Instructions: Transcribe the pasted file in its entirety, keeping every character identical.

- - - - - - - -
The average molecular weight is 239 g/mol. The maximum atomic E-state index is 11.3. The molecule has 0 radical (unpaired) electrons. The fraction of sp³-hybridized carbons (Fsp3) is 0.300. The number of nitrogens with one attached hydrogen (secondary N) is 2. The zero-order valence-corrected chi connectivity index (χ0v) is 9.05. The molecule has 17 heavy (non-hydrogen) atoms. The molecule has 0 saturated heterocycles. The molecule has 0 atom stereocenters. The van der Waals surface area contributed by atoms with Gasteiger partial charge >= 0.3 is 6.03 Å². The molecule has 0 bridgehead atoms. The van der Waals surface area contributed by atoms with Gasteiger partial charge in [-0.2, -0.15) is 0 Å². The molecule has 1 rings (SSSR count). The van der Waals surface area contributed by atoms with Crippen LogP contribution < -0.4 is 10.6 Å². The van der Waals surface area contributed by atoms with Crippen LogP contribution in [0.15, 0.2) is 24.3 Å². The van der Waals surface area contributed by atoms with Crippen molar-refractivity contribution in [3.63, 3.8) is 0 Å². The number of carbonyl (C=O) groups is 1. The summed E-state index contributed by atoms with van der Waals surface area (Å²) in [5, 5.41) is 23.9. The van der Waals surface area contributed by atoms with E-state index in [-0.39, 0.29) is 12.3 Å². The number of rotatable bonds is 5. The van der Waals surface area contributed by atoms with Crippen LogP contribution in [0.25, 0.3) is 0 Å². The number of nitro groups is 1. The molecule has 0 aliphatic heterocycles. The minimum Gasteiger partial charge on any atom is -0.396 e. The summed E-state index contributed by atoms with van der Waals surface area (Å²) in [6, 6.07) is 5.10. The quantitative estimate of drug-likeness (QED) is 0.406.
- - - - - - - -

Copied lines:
The average molecular weight is 239 g/mol. The maximum atomic E-state index is 11.3. The molecule has 0 radical (unpaired) electrons. The fraction of sp³-hybridized carbons (Fsp3) is 0.300. The number of nitrogens with one attached hydrogen (secondary N) is 2. The zero-order valence-corrected chi connectivity index (χ0v) is 9.05. The molecule has 17 heavy (non-hydrogen) atoms. The molecule has 0 saturated heterocycles. The molecule has 0 atom stereocenters. The van der Waals surface area contributed by atoms with Gasteiger partial charge >= 0.3 is 6.03 Å². The molecule has 0 bridgehead atoms. The van der Waals surface area contributed by atoms with Gasteiger partial charge in [-0.2, -0.15) is 0 Å². The molecule has 1 rings (SSSR count). The van der Waals surface area contributed by atoms with Crippen LogP contribution < -0.4 is 10.6 Å². The van der Waals surface area contributed by atoms with Crippen LogP contribution in [0.15, 0.2) is 24.3 Å². The van der Waals surface area contributed by atoms with Crippen molar-refractivity contribution in [3.63, 3.8) is 0 Å². The number of carbonyl (C=O) groups is 1. The summed E-state index contributed by atoms with van der Waals surface area (Å²) in [5, 5.41) is 23.9. The van der Waals surface area contributed by atoms with E-state index in [-0.39, 0.29) is 12.3 Å². The number of rotatable bonds is 5. The van der Waals surface area contributed by atoms with Crippen LogP contribution in [0.25, 0.3) is 0 Å². The number of nitro groups is 1. The molecule has 0 aliphatic heterocycles. The minimum Gasteiger partial charge on any atom is -0.396 e. The summed E-state index contributed by atoms with van der Waals surface area (Å²) in [6, 6.07) is 5.10. The quantitative estimate of drug-likeness (QED) is 0.406.